Halifax, with a population of only a little over 400k, has ten universities – is that not wild? In the short time I spent there doing laundry and posting the last blog, I felt a good vibe. Alas, I’m eager to leave most cities shortly after I arrive, overwhelmed by the amount of things to do. Unlike the automatic satisfaction I get from hiking a mountain or seeing something in nature, it takes more than a few days to really take in the culture of a big city. It’s amazing what I haven’t yet experienced back home in Toronto, let alone every metropolis I drive through on this trip.
The Bay of Fundy at Hopewell Rocks, New Brunswick, is worth a quick visit. The tide can rise up to fifty feet, the highest in the world. With the tide out, you can walk on the ocean floor and boats sit stranded on the sand way below their docks. You need to stick around for six hours to see it in action, which I did not do. A twenty-minute hike in the opposite direction takes you to the Mud Flats, which are, well, muddy, and flat.
I entered the US via Maine. I guess when you tell the border guard that you’re unemployed, just sold your home, only have a hundred dollars in your wallet, and, are travelling to the US for an indefinite period of time, this raises some flags? I was detained for an hour, given the third degree by a border guard, who was actually quite nice about it, just doing her job. As I waited inside, out of sight-line of my car inspection, I started to get a little nervous when I witnessed the guard return twice for more supplies. What was she doing, taking fingerprints? I’m finally called back up to the counter.
Guard: Well, do you want the good news or the bad news first?
Me: I didn’t think there would be any bad news.
Guard: Your story checks out, it genuinely looks like you’re on a road trip.
Me: And the bad news?
Guard: I spilled my entire protein shake all over your car, and I’m really sorry. I tried to clean it up as best as I could.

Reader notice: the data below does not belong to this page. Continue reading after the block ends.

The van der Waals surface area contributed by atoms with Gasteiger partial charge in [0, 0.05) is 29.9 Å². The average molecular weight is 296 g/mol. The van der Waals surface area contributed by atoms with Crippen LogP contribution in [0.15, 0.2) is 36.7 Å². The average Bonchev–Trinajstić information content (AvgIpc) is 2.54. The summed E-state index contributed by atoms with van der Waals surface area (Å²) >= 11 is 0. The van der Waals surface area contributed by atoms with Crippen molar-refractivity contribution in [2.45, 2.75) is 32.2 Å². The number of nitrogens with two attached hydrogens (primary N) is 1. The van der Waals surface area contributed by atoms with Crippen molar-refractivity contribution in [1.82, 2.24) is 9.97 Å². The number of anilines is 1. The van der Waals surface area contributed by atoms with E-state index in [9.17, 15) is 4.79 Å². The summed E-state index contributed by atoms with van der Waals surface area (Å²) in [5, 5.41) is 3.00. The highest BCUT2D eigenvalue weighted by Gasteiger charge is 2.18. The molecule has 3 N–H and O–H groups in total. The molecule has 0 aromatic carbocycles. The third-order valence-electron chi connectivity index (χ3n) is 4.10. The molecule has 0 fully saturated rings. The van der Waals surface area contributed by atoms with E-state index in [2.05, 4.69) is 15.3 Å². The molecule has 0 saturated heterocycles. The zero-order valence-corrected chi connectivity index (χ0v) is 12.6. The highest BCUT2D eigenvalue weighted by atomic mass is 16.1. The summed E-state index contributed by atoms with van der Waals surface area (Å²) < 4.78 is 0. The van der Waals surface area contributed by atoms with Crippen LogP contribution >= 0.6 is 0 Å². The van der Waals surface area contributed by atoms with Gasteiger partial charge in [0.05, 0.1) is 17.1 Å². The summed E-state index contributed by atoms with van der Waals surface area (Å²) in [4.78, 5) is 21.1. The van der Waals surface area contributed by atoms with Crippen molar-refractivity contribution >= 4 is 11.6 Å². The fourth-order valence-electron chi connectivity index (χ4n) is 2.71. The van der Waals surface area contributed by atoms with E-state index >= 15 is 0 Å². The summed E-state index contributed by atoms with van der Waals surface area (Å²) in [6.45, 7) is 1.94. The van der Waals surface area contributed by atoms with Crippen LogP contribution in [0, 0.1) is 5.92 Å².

Relieved, I laughed it off and said it’s probably an improvement to the current splattered dead bug finish. So into the US I went.
First stop was Acadia National Park in Maine. What a delight, I’d definitely come back. Hiking for every level. Mountains to climb and great ocean views. The warm sun and lack of snow certainly heightened the experience.
All in a day in Cape Cod, Massachusetts – a scenic drive down their C shaped Highway 6, a hike through the swamp, a rollerblade down part of their twenty-five mile long bike path, a walk on the beach through sand dunes, a salt water taffy binge, a stroll through a cemetery with stones dating back to the 1700s and freshly bloomed cherry blossom trees. As I walked over the graves I imagined the bodies in their decayed state, worms running through eye sockets, and I realized I am the product of watching too many horror films. I stopped at the Edward Gorey House, on recommendation from my dear friend Sally. I love his style of drawing, mostly crosshatch black ink, dark in colour and genre. Gorey is best known for his book the Gashlycrumb Tinies, an illustrated A-Z book of the impending deaths of twenty-six children. A is for Amy who fell down the stairs. Z is for Zilah who drank too much gin. What morbid fun! I would have loved to have met this eccentric man who passed away in 2000.
That’s a wrap for this post. Much love and thanks for reading along.